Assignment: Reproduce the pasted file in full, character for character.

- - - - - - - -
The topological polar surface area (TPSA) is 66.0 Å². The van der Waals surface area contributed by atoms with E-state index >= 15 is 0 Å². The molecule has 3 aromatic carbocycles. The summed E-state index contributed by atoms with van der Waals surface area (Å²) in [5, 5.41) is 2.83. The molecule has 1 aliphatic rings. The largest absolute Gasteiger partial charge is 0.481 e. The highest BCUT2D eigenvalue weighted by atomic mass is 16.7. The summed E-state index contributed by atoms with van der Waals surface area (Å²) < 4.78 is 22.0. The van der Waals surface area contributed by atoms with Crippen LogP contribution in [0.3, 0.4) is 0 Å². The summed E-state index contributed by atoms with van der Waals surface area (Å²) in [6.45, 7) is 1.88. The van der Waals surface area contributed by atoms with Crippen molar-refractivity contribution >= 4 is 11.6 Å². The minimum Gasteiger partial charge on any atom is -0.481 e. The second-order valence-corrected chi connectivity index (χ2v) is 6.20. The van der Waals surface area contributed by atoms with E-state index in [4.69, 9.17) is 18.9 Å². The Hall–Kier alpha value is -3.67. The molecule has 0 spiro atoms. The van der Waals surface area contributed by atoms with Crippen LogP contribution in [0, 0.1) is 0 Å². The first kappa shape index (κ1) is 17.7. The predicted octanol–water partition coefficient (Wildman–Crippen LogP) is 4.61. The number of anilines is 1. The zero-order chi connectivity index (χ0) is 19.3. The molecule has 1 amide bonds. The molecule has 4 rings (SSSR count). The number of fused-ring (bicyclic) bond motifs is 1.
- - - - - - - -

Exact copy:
The topological polar surface area (TPSA) is 66.0 Å². The van der Waals surface area contributed by atoms with E-state index >= 15 is 0 Å². The molecule has 3 aromatic carbocycles. The summed E-state index contributed by atoms with van der Waals surface area (Å²) in [5, 5.41) is 2.83. The molecule has 1 aliphatic rings. The largest absolute Gasteiger partial charge is 0.481 e. The highest BCUT2D eigenvalue weighted by atomic mass is 16.7. The summed E-state index contributed by atoms with van der Waals surface area (Å²) < 4.78 is 22.0. The van der Waals surface area contributed by atoms with Crippen LogP contribution in [0.3, 0.4) is 0 Å². The summed E-state index contributed by atoms with van der Waals surface area (Å²) in [6.45, 7) is 1.88. The van der Waals surface area contributed by atoms with Crippen molar-refractivity contribution >= 4 is 11.6 Å². The minimum Gasteiger partial charge on any atom is -0.481 e. The second-order valence-corrected chi connectivity index (χ2v) is 6.20. The van der Waals surface area contributed by atoms with E-state index in [4.69, 9.17) is 18.9 Å². The Hall–Kier alpha value is -3.67. The molecule has 0 spiro atoms. The van der Waals surface area contributed by atoms with Crippen LogP contribution in [0, 0.1) is 0 Å². The first kappa shape index (κ1) is 17.7. The predicted octanol–water partition coefficient (Wildman–Crippen LogP) is 4.61. The number of anilines is 1. The zero-order chi connectivity index (χ0) is 19.3. The molecule has 1 amide bonds. The molecule has 4 rings (SSSR count). The number of fused-ring (bicyclic) bond motifs is 1.